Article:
Another financial factor to consider for exports is the fluctuating exchange rate. At present $A1 buys RMB6.34 (, 22/4/10). Since 2005 the RMB has been pegged to a basket of currencies and is able to fluctuate daily in a range on 0.3% (USST, 2010). However in 3 years since the float the RMB has only appreciated 18% (, 2010; USST, 2010). Therefore the Government does not believe that the RMB is undervalued and is resisting US pressure to float the RMB. However, it is believed that either the Government will be required to increase interest rates or let the RMB appreciate (USST, 2010). This could have an adverse effect on any export as it would increase the cost of the landed good.

As previously discussed the GFC has adversely affected the manufacturers of this region and this is putting pressure on competitive advantage, profits and downward pressure on wages (Zhang, 2010, p.35). This is leading to social unrest and could adversely affect any suppliers operation in Shenzhen in the future.

In the final blog on doing business in China I will cover the factors of:

*Entrepreneurial behaviours
*Innovation & Value-adding Preferences
* Technology Utilisation & Management Practices
And some recommendations for firms considering doing business in China

I look forward to your comments.

Doing Business in China (Part 1)

January 14, 2011

Over the next few weeks I will blog about some of the considerations that firms need to think about when doing business in China. The example is based upon a mobility scooter factory located in Shenzhen. This framework was developed by Laubie Li from UniSA and is based upon his diagram.
Doing Business in China Diagram

#1 Industry Factors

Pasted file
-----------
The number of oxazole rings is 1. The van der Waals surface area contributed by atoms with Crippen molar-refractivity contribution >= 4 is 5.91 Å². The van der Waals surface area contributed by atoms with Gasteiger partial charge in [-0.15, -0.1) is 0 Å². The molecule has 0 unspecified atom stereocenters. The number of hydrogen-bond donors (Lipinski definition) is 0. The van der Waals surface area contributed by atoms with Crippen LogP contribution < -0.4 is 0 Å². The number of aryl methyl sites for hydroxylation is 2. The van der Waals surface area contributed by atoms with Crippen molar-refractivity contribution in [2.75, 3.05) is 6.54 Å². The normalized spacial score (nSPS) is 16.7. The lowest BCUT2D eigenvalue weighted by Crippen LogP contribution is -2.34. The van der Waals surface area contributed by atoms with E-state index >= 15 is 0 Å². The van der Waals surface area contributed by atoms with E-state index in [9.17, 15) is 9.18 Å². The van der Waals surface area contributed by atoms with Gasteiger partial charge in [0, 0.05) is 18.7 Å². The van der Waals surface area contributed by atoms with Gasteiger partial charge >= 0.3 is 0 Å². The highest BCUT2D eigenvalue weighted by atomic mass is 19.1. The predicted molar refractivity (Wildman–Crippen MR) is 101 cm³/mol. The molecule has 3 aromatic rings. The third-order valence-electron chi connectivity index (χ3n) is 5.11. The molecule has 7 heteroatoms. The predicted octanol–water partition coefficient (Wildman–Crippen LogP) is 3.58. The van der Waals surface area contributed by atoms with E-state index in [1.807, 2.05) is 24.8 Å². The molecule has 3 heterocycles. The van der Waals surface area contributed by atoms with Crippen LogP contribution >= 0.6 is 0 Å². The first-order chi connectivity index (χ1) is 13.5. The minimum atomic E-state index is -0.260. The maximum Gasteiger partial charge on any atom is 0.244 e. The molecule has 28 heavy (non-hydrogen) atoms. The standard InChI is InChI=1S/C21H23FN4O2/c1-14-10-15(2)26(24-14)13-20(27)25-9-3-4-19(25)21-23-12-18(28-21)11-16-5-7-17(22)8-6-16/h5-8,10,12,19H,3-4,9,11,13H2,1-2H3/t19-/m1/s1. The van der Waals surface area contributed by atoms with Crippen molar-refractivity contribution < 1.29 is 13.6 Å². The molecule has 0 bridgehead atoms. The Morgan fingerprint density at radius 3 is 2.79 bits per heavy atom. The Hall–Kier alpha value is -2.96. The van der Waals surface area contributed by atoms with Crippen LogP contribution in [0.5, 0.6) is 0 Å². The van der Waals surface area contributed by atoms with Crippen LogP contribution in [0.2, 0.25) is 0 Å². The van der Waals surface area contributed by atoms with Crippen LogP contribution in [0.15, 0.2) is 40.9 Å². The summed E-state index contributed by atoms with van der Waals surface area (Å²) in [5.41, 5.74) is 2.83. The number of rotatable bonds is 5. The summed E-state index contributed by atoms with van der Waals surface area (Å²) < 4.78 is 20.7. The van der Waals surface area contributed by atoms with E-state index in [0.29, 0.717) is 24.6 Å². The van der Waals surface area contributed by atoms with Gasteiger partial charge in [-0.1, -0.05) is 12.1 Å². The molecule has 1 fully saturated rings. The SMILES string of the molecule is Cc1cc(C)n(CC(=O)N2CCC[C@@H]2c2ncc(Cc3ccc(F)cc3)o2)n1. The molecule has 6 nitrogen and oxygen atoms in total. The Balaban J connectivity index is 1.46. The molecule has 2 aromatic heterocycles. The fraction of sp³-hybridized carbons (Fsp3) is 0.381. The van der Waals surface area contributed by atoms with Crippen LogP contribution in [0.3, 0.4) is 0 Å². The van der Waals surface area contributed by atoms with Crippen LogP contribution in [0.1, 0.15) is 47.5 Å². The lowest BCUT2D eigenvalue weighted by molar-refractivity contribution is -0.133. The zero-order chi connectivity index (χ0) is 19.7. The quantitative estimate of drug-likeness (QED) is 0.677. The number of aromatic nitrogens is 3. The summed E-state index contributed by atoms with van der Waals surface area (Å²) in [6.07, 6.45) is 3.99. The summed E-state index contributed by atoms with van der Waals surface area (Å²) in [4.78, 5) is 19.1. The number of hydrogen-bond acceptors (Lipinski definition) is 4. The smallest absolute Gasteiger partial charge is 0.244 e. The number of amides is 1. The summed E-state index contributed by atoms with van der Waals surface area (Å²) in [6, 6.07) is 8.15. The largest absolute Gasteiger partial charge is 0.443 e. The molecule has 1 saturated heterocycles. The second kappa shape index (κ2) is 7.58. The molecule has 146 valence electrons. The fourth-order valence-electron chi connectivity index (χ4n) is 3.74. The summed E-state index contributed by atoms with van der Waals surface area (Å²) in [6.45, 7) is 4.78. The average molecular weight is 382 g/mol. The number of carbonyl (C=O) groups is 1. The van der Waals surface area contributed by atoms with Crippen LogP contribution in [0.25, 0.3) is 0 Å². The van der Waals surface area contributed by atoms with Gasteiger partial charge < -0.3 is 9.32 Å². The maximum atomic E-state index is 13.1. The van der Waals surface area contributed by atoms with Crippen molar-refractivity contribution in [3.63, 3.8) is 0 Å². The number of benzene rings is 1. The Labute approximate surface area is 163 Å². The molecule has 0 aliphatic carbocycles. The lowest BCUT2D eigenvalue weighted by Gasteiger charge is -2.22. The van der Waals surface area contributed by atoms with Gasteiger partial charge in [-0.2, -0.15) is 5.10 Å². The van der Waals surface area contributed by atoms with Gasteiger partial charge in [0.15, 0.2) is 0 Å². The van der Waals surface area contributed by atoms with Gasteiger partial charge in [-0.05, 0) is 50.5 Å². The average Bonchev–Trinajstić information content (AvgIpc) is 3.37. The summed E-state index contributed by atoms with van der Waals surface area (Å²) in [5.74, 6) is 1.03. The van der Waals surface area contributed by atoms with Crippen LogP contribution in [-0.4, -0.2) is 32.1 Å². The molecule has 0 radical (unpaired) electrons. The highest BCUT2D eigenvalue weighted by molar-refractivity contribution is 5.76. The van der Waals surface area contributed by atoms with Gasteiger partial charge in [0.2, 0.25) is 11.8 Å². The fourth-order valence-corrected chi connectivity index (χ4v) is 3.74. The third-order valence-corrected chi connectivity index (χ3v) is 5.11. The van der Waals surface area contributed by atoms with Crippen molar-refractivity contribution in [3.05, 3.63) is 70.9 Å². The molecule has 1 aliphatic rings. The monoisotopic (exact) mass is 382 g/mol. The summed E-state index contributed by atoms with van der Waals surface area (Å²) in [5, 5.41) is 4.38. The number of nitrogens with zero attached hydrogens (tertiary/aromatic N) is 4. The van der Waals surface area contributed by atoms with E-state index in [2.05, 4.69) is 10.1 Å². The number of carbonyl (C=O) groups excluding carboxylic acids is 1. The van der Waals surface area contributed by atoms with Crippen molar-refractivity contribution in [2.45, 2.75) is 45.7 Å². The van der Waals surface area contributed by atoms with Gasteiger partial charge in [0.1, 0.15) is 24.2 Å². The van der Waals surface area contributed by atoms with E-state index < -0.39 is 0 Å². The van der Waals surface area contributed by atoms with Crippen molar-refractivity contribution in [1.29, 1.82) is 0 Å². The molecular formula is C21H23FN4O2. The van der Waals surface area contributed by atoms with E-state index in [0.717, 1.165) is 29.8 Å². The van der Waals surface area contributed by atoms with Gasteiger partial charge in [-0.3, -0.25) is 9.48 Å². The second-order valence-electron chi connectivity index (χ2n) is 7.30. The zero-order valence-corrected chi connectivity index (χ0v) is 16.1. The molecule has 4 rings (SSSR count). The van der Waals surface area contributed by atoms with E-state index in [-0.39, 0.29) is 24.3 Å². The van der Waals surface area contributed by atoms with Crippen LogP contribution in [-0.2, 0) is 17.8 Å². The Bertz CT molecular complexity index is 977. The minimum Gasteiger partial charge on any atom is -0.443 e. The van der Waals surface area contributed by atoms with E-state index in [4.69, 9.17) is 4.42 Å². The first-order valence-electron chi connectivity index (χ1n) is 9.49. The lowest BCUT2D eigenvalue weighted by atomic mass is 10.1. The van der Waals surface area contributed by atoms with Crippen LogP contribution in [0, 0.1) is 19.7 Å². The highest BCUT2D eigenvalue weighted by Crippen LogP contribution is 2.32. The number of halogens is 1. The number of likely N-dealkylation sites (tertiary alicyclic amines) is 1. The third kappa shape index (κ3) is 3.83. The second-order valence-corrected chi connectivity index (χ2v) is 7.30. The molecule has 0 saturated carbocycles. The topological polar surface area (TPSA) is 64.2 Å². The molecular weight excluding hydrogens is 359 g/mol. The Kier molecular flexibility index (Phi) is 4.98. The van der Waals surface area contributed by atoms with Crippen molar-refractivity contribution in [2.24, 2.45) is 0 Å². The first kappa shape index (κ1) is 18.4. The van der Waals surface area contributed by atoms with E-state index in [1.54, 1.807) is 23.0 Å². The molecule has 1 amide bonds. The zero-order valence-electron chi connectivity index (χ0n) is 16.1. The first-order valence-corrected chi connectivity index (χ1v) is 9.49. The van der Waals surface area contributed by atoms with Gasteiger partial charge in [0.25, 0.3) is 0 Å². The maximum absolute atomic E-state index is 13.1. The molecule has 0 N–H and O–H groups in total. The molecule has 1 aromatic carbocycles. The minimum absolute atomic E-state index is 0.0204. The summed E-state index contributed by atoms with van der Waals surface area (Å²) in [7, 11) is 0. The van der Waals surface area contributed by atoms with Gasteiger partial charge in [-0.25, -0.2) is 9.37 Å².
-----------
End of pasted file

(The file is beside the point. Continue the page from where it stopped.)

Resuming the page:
Chinese industry is usually lo-tech importing high end component to install into machinery made in China. However, companies are starting to move into more high-tech a part of a planned Government strategy to develop more high technology products (Liu, 2007, p. 35) in China.

Similar to other Chinese enterprises the high technology components are not produced in China, but rather imported (Sull & Wang, 2005, p.5).

An example is mobility scooters. There are over 650 suppliers of mobility scooters in China with 500 in Shanghai alone. Most of the Shanghai locations are sales offices with factories in Guangdong. Guangdong also has another 113 Scooter companies based in the province (, 28/4/10). This means that there is competition for staff with so many companies competing in the area. The opportunity for foreign businesses is that with so many producers it should be easy to switch supplier providing that the mobility scooter build and the battery is identical to that being used by Crescive. Therefore switching costs will be low.

#2 Market Factors

A major factor of doing business in China is the market. By using our mobility scooter example we can unpack this more. Many factories are located in Shenzhen in the South East corner of China. In 1980 Shenzhen was one of the four original special economic zones (Qian, 2000, p.155) developed by Deng during the reform period.